Breaking Through the Barriers

Ah, writer’s block. It seems to be a recurring problem for all writers, regardless of whether they’re professionals who make their living at the craft, hobbyists who dabble for their own enjoyment, or somewhere in between.

Unfortunately, I’ve never yet heard of anyone who’s discovered a magical cure that will effectively break through the block no matter what. What works – and what doesn’t – varies, depending on the writer and the situation.

That said, I thought I would share a few of the things I tend to find most useful, in hopes that it may help others as well.

1. Establish a routine.

This doesn’t have to mean sitting down at a certain time to write every day, although that can help.  I’ve found that it’s more important for me to set up cues to start telling my brain and body that it’s time start writing.

Sometimes, for me, it’s just a matter of moving my laptop from one room to another, to help me switch tracks from “other work” to “writing time.” If it’s a more difficult project, or I’m having a particularly hard time getting started, I’ll add other things: I get myself a fresh drink (whether it’s a cup of tea, a glass of water, or a can of soda). I put on some music – I’ve found certain CDs that I particularly like, which are the right balance between not putting me to sleep yet not so interesting that it distracts me. If I’m having a particularly hard time focusing, it can help to get up and exercise for 15 minutes or so.

2. Goals and artificial deadlines.

I’ve found that I really do tend to work well with deadlines, especially ones that are rapidly approaching. With a long-term project, it can help to break it into small, short-term self-imposed deadlines.

When I’m struggling with writing, though, it can be difficult to find a reasonable balance for goals and deadlines. Too often, I wind up either aiming unrealistically high – thus setting myself up for further discouragement when I fail to accomplish it – or so low that it’s not going to feel like any real accomplishment when I get there.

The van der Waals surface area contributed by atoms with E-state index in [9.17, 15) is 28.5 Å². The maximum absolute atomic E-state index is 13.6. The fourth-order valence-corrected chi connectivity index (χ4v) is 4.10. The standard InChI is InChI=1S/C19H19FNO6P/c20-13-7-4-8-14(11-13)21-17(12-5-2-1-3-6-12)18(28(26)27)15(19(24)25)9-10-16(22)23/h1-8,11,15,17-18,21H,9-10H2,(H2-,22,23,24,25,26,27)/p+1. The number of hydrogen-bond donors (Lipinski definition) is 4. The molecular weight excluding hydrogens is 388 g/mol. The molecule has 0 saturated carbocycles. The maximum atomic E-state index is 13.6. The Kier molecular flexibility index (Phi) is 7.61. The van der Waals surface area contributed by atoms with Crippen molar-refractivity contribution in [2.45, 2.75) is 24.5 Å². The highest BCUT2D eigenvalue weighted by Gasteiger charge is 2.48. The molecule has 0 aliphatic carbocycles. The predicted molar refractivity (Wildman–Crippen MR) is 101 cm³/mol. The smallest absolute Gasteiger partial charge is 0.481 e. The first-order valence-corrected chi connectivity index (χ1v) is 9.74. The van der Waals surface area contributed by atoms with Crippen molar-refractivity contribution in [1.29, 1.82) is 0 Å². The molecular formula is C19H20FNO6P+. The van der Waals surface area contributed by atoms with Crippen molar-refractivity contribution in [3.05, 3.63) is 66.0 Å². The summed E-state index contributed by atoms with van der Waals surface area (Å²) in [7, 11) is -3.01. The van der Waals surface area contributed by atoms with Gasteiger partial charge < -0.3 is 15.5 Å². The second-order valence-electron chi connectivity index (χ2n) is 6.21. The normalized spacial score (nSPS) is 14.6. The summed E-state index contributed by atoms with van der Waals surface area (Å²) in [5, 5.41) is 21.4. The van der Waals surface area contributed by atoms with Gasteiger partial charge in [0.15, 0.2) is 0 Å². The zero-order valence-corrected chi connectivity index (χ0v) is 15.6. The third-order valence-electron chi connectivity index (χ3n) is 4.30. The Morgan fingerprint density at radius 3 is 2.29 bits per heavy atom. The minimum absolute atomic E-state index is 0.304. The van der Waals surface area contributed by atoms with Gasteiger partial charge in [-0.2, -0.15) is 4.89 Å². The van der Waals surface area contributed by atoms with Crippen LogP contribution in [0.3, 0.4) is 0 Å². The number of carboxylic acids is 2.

Sometimes, setting a goal of writing a certain number of words – pushing through to get something down, even if I hate it – is helpful.

More often, though, when writing is really a struggle, I think it can be helpful to set time goals: writing for half an hour, an hour, two hours, whatever you have time and energy for. The important thing isn’t the word count, or progress made, but the discipline. So long as you spent that time being focused and working at it, regardless of whether you dislike what you’ve written, regardless of whether it looks like a discouragingly small amount, you haven’t failed at your goal for that day. Eventually, as I keep to that pattern of just being there and working on it, the flow of words tends to come back and it’s no longer a matter of just putting in time.

3. Choose an assignment.

There are times when my difficulty with writing seems to come from discouragement in writing for a nebulous audience “out there” and feeling I’ve lost track of what may be interesting or helpful to them.

When that happens, especially with fiction writing, I often find it helpful to think small and pick up a project that I can finish in a short amount of time. I’ll ask my friends if they have a short story they’d like me to write. A lot of my writer friends, particularly, have more ideas than they do time – or have ideas they like, but just can’t see ever writing themselves. I also visit “story request” or “story prompt” sites, where people post ideas for stories they’d like to see written, and see if I can find something that catches my interest.

If I write a story geared toward a narrow, specific audience, and they like it, it can help re-energize and encourage me to go on with my other projects. And sometimes what begins as something to entertain or help just one person can develop into something much bigger.

For instance, a while back an acquaintance asked me to explain a particular digital art technique. As I started putting together information for her, I realized that I had a lot more to say on the subject than I’d originally thought. I’m now in the process of expanding that informal tutorial into a full e-book.

4. Write about writer’s block!

Hey, if you’re going to suffer through it, you might as well get some good material out of it, right?

 

What about you? What are some things you’ve done to break through writer’s block?

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